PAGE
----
Scientists use laser imaging to assess safety of zinc oxide nanoparticles in sunscreen

Nov 30, 2011
Overlay of the confocal/multiphoton image of the excised human skin. Yellow color represents skin autofluorescence excited by 405 nm; Purple color represents zinc oxide nanoparticle distribution in skin (stratum corneum) excited by 770 nm, with collagen-induced faint SHG signals in the dermal layer. Credit: Biomedical Optics Express

Ultra-tiny zinc oxide (ZnO) particles with dimensions less than one-ten-millionth of a meter are among the ingredients list of some commercially available sunscreen products, raising concerns about whether the particles may be absorbed beneath the outer layer of skin.

To help answer these safety questions, an international team of scientists from Australia and Switzerland have developed a way to optically test the concentration of ZnO nanoparticles at different skin depths. They found that the nanoparticles did not penetrate beneath the outermost layer of cells when applied to patches of excised skin. The results, which were published this month in the Optical Society's (OSA) open-access journal Biomedical Optics Express, lay the groundwork for future studies in live patients.

Zinc oxide (ZnO) nanoparticle distribution in excised human skin. The black line represents the surface of the skin (top), blue represents ZnO nanoparticle distribution in the skin (stratum corneum), and pink represents skin. Credit: Timothy Kelf, Macquarie University.

The high of ZnO nanoparticles in the UVA and UVB range, along with their transparency in the visible spectrum when mixed into lotions, makes them appealing candidates for inclusion in sunscreen cosmetics. However, the particles have been shown to be toxic to certain types of cells within the body, making it important to study the nanoparticles' fate after being applied to the skin. By characterizing the optical properties of ZnO nanoparticles, the Australian and Swiss research team found a way to quantitatively assess how far the nanoparticles might migrate into skin.

The team used a technique called nonlinear , which illuminates the sample with short pulses of laser light and measures a return signal. Initial results show that ZnO nanoparticles from a formulation that had been rubbed into for 5 minutes, incubated at body temperature for 8 hours, and then washed off, did not penetrate beneath the stratum corneum, or topmost layer of the skin. The new optical characterization should be a useful tool for future non-invasive in vivo studies, the researchers write.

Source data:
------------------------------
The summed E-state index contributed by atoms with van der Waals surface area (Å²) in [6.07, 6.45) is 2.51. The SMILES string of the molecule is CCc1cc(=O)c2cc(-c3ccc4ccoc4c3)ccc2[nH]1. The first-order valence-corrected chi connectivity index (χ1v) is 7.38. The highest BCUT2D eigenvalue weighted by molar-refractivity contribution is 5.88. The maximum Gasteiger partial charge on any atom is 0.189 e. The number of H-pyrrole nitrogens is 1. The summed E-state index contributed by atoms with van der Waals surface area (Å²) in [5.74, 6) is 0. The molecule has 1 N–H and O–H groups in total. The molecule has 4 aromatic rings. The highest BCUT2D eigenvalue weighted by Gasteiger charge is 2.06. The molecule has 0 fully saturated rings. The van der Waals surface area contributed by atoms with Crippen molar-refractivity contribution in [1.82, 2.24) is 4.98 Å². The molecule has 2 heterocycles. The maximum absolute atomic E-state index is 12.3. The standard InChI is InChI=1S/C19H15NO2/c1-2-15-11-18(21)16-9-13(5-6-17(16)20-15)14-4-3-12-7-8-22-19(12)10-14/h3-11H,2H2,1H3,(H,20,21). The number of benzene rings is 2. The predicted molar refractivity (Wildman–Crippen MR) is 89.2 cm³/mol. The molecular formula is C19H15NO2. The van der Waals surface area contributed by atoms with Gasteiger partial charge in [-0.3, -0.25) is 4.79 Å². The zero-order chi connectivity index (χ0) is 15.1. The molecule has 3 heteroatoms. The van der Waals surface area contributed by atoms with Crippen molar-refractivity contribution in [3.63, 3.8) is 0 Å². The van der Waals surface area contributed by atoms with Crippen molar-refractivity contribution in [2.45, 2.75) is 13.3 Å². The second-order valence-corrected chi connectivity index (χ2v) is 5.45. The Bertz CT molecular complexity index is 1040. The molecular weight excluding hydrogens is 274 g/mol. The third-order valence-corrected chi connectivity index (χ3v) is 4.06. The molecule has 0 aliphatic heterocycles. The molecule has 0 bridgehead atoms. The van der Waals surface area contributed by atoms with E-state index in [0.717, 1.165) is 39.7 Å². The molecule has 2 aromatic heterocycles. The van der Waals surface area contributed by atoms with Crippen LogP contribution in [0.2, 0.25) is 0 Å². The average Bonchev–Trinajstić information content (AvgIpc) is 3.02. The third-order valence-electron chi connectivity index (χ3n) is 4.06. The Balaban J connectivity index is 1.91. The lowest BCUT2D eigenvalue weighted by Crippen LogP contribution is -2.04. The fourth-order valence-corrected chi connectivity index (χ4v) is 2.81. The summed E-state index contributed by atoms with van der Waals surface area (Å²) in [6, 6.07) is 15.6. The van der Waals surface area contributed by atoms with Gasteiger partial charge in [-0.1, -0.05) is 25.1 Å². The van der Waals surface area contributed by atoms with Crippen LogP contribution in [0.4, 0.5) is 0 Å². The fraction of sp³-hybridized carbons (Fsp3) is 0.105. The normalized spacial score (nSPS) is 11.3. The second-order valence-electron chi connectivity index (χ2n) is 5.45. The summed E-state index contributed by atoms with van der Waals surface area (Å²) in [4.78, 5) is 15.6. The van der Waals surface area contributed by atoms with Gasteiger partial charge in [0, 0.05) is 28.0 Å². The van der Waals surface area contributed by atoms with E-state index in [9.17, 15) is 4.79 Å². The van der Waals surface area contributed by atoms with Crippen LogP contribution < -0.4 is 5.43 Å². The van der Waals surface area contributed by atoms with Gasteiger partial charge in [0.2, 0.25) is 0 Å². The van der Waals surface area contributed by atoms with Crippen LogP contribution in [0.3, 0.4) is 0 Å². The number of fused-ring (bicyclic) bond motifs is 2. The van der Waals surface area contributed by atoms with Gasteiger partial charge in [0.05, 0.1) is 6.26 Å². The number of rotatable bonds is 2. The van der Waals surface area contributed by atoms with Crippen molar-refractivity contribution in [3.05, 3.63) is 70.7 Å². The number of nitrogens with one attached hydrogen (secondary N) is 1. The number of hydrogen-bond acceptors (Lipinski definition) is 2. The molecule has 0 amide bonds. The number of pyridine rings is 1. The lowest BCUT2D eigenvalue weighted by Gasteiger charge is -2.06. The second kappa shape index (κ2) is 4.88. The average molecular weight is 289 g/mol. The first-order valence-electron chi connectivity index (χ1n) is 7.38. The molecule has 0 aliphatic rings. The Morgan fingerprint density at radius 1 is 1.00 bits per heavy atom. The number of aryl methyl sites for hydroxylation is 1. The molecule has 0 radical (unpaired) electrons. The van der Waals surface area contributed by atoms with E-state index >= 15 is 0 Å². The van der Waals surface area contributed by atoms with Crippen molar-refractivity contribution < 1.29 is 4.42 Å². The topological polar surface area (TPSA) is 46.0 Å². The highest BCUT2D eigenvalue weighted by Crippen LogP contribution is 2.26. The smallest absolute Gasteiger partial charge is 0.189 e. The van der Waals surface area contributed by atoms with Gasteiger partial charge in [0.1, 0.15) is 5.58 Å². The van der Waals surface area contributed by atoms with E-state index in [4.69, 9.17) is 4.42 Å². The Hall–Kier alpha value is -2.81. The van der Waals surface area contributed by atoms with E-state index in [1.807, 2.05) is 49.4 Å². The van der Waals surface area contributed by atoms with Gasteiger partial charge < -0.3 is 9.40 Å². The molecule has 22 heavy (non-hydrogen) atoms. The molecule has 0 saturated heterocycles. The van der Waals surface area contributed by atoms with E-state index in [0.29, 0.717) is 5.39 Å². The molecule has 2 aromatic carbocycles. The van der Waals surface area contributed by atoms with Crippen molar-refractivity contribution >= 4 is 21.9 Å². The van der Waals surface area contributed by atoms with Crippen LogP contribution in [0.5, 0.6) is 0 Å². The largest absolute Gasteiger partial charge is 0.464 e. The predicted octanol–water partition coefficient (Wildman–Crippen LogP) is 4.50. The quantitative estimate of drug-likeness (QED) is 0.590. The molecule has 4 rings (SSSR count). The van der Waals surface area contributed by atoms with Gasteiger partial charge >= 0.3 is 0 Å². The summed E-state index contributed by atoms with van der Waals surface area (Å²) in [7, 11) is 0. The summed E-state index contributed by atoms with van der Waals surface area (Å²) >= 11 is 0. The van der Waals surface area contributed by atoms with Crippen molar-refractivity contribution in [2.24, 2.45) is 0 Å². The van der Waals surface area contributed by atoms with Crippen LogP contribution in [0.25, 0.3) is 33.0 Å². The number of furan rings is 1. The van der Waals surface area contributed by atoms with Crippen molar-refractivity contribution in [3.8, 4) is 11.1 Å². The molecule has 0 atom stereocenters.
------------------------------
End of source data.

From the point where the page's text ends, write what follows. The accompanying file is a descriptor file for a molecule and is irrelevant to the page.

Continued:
Explore further: Nanocontainers for nanocargo: Delivering genes and proteins for cellular imaging, genetic medicine and cancer therapy

More information: "Characterization of optical properties of ZnO nanoparticles for quantitative imaging of transdermal transport," Biomedical Optics Express, Vol. 2, Issue 12, pp. 3321-3333 (2011).

add to favorites email to friend print save as pdf

Related Stories

Low-Temperature Growth and Properties of ZnO Nanowires

Jun 01, 2004

Xuan Wang et al. from Peking University, China report in the last issue of Applied Physics Letters about ZnO nanowires grown through evaporation of zinc powders under a low temperature of 400 C. Being about 10 ...

Exposing ZnO nanorods to visible light removes microbes

May 12, 2011

The practical use of visible light and zinc oxide nanorods for destroying bacterial water contamination has been successfully demonstrated by researchers at the Asian Institute of Technology (AIT). Nanorods grown on glass ...

Consumers' close encounters with nanoparticles

Aug 10, 2011

The most personal encounter that many consumers have had so far with the much-heralded field of nanotechnology is the topic of an article in the current edition of Chemical & Engineering News (C&EN), the American Chemical Societ ...

Recommended for you

Twisted graphene chills out

58 minutes ago

(Phys.org) —When two sheets of graphene are stacked in a special way, it is possible to cool down the graphene with a laser instead of heating it up, University of Manchester researchers have shown.

Researchers use liquid inks to create better solar cells

59 minutes ago

(Phys.org) —The basic function of solar cells is to harvest sunlight and turn it into electricity. Thus, it is critically important that the film that collects the light on the surface of the cell is designed ...

User comments : 0